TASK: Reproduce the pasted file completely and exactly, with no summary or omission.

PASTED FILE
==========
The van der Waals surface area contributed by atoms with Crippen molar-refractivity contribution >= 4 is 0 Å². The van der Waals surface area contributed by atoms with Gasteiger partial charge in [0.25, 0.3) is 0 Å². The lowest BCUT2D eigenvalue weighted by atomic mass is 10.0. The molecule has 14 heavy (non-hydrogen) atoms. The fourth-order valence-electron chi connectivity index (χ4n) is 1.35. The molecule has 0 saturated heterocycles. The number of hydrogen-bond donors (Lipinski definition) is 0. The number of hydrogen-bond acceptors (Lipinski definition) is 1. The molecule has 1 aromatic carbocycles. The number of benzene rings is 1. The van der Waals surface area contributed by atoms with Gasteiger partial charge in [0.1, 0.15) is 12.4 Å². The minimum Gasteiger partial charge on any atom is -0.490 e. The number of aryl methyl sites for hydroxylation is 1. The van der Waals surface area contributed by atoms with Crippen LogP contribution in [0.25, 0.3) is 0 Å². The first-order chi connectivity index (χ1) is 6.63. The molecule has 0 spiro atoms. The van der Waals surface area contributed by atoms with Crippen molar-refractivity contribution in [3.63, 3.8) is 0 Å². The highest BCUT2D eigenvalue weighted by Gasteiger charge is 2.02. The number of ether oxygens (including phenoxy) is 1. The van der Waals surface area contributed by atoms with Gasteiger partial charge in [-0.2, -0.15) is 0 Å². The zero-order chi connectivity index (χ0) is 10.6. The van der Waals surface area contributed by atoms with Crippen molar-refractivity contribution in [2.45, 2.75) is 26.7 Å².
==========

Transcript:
The van der Waals surface area contributed by atoms with Crippen molar-refractivity contribution >= 4 is 0 Å². The van der Waals surface area contributed by atoms with Gasteiger partial charge in [0.25, 0.3) is 0 Å². The lowest BCUT2D eigenvalue weighted by atomic mass is 10.0. The molecule has 14 heavy (non-hydrogen) atoms. The fourth-order valence-electron chi connectivity index (χ4n) is 1.35. The molecule has 0 saturated heterocycles. The number of hydrogen-bond donors (Lipinski definition) is 0. The number of hydrogen-bond acceptors (Lipinski definition) is 1. The molecule has 1 aromatic carbocycles. The number of benzene rings is 1. The van der Waals surface area contributed by atoms with Gasteiger partial charge in [0.1, 0.15) is 12.4 Å². The minimum Gasteiger partial charge on any atom is -0.490 e. The number of aryl methyl sites for hydroxylation is 1. The van der Waals surface area contributed by atoms with Crippen LogP contribution in [0.25, 0.3) is 0 Å². The first-order chi connectivity index (χ1) is 6.63. The molecule has 0 spiro atoms. The van der Waals surface area contributed by atoms with Crippen molar-refractivity contribution in [3.63, 3.8) is 0 Å². The highest BCUT2D eigenvalue weighted by Gasteiger charge is 2.02. The number of ether oxygens (including phenoxy) is 1. The van der Waals surface area contributed by atoms with Gasteiger partial charge in [-0.2, -0.15) is 0 Å². The zero-order chi connectivity index (χ0) is 10.6. The van der Waals surface area contributed by atoms with Crippen molar-refractivity contribution in [2.45, 2.75) is 26.7 Å².